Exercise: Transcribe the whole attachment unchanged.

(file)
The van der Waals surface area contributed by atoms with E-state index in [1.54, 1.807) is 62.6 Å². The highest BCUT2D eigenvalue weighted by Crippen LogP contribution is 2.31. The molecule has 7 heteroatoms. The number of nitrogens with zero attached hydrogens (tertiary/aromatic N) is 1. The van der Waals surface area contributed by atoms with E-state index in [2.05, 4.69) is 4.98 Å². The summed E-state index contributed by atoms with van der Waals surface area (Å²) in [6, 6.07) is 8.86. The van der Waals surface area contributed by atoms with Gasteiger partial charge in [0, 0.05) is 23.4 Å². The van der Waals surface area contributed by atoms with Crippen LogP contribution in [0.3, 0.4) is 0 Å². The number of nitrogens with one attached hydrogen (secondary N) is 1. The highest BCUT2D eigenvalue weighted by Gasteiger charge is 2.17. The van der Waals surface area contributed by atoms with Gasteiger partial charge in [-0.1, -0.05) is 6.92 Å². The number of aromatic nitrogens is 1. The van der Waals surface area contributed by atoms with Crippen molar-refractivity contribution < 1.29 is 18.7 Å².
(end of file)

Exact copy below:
The van der Waals surface area contributed by atoms with E-state index in [1.54, 1.807) is 62.6 Å². The highest BCUT2D eigenvalue weighted by Crippen LogP contribution is 2.31. The molecule has 7 heteroatoms. The number of nitrogens with zero attached hydrogens (tertiary/aromatic N) is 1. The van der Waals surface area contributed by atoms with E-state index in [2.05, 4.69) is 4.98 Å². The summed E-state index contributed by atoms with van der Waals surface area (Å²) in [6, 6.07) is 8.86. The van der Waals surface area contributed by atoms with Gasteiger partial charge in [0, 0.05) is 23.4 Å². The van der Waals surface area contributed by atoms with Crippen LogP contribution in [0.3, 0.4) is 0 Å². The number of nitrogens with one attached hydrogen (secondary N) is 1. The highest BCUT2D eigenvalue weighted by Gasteiger charge is 2.17. The van der Waals surface area contributed by atoms with Gasteiger partial charge in [-0.1, -0.05) is 6.92 Å². The number of aromatic nitrogens is 1. The van der Waals surface area contributed by atoms with Crippen molar-refractivity contribution < 1.29 is 18.7 Å².